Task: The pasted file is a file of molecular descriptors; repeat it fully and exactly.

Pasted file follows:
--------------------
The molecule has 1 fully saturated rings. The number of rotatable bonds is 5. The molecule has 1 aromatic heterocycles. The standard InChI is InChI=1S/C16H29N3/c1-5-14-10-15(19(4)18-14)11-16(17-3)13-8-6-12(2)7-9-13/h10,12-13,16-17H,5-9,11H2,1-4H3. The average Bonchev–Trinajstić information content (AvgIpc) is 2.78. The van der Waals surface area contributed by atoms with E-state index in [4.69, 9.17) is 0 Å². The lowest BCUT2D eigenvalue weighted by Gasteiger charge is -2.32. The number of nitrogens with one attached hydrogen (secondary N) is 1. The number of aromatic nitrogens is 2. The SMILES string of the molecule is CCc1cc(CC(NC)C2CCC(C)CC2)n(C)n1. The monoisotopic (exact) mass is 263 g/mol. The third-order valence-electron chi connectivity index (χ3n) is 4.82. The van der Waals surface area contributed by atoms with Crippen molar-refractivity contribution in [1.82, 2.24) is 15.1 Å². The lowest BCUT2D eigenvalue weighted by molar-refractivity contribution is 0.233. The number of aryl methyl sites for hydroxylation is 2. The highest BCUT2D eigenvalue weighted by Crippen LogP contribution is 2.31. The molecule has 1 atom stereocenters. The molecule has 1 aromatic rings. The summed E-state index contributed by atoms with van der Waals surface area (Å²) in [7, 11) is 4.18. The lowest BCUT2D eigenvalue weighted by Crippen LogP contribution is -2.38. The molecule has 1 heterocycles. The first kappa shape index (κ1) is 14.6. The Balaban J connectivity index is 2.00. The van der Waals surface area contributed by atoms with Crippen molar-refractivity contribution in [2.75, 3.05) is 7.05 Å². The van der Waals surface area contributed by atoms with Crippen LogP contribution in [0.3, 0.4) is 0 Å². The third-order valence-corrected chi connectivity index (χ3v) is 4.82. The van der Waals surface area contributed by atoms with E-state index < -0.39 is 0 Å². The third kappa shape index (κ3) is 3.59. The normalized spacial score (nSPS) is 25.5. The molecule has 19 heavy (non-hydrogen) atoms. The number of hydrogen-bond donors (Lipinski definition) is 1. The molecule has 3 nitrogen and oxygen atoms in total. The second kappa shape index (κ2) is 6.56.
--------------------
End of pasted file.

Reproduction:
The molecule has 1 fully saturated rings. The number of rotatable bonds is 5. The molecule has 1 aromatic heterocycles. The standard InChI is InChI=1S/C16H29N3/c1-5-14-10-15(19(4)18-14)11-16(17-3)13-8-6-12(2)7-9-13/h10,12-13,16-17H,5-9,11H2,1-4H3. The average Bonchev–Trinajstić information content (AvgIpc) is 2.78. The van der Waals surface area contributed by atoms with E-state index in [4.69, 9.17) is 0 Å². The lowest BCUT2D eigenvalue weighted by Gasteiger charge is -2.32. The number of nitrogens with one attached hydrogen (secondary N) is 1. The number of aromatic nitrogens is 2. The SMILES string of the molecule is CCc1cc(CC(NC)C2CCC(C)CC2)n(C)n1. The monoisotopic (exact) mass is 263 g/mol. The third-order valence-electron chi connectivity index (χ3n) is 4.82. The van der Waals surface area contributed by atoms with Crippen molar-refractivity contribution in [1.82, 2.24) is 15.1 Å². The lowest BCUT2D eigenvalue weighted by molar-refractivity contribution is 0.233. The number of aryl methyl sites for hydroxylation is 2. The highest BCUT2D eigenvalue weighted by Crippen LogP contribution is 2.31. The molecule has 1 atom stereocenters. The molecule has 1 aromatic rings. The summed E-state index contributed by atoms with van der Waals surface area (Å²) in [7, 11) is 4.18. The lowest BCUT2D eigenvalue weighted by Crippen LogP contribution is -2.38. The molecule has 1 heterocycles. The first kappa shape index (κ1) is 14.6. The Balaban J connectivity index is 2.00. The van der Waals surface area contributed by atoms with Crippen molar-refractivity contribution in [2.75, 3.05) is 7.05 Å². The van der Waals surface area contributed by atoms with Crippen LogP contribution in [0.3, 0.4) is 0 Å². The third-order valence-corrected chi connectivity index (χ3v) is 4.82. The van der Waals surface area contributed by atoms with E-state index < -0.39 is 0 Å². The third kappa shape index (κ3) is 3.59. The normalized spacial score (nSPS) is 25.5. The molecule has 19 heavy (non-hydrogen) atoms. The number of hydrogen-bond donors (Lipinski definition) is 1. The molecule has 3 nitrogen and oxygen atoms in total. The second kappa shape index (κ2) is 6.56.